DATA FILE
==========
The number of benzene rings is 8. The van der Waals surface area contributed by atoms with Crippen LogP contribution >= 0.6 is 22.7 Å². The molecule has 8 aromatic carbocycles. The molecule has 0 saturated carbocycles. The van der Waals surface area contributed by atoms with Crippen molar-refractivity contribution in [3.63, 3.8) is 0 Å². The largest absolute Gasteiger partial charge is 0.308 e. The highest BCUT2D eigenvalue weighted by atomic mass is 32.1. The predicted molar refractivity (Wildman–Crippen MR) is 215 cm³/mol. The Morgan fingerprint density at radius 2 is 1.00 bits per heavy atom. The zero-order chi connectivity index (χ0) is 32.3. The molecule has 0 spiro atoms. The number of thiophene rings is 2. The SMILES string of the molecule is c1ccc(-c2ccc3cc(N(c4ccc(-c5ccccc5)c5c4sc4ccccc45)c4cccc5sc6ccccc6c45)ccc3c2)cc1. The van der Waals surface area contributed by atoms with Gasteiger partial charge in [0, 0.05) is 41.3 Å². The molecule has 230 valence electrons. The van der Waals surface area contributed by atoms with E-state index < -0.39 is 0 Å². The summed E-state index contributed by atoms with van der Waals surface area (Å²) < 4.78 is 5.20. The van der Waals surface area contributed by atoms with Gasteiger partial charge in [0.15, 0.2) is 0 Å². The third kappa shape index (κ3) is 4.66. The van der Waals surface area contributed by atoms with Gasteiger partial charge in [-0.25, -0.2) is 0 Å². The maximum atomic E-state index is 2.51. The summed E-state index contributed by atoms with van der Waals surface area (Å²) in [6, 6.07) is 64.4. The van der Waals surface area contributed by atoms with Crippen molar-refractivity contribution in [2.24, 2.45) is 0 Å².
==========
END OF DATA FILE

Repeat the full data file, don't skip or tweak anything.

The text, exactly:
The number of benzene rings is 8. The van der Waals surface area contributed by atoms with Crippen LogP contribution >= 0.6 is 22.7 Å². The molecule has 8 aromatic carbocycles. The molecule has 0 saturated carbocycles. The van der Waals surface area contributed by atoms with Crippen molar-refractivity contribution in [3.63, 3.8) is 0 Å². The largest absolute Gasteiger partial charge is 0.308 e. The highest BCUT2D eigenvalue weighted by atomic mass is 32.1. The predicted molar refractivity (Wildman–Crippen MR) is 215 cm³/mol. The Morgan fingerprint density at radius 2 is 1.00 bits per heavy atom. The zero-order chi connectivity index (χ0) is 32.3. The molecule has 0 spiro atoms. The number of thiophene rings is 2. The SMILES string of the molecule is c1ccc(-c2ccc3cc(N(c4ccc(-c5ccccc5)c5c4sc4ccccc45)c4cccc5sc6ccccc6c45)ccc3c2)cc1. The van der Waals surface area contributed by atoms with Gasteiger partial charge in [0, 0.05) is 41.3 Å². The molecule has 230 valence electrons. The van der Waals surface area contributed by atoms with E-state index < -0.39 is 0 Å². The summed E-state index contributed by atoms with van der Waals surface area (Å²) < 4.78 is 5.20. The van der Waals surface area contributed by atoms with Gasteiger partial charge in [0.15, 0.2) is 0 Å². The third kappa shape index (κ3) is 4.66. The van der Waals surface area contributed by atoms with Gasteiger partial charge in [-0.25, -0.2) is 0 Å². The maximum atomic E-state index is 2.51. The summed E-state index contributed by atoms with van der Waals surface area (Å²) in [6, 6.07) is 64.4. The van der Waals surface area contributed by atoms with Crippen molar-refractivity contribution in [2.24, 2.45) is 0 Å².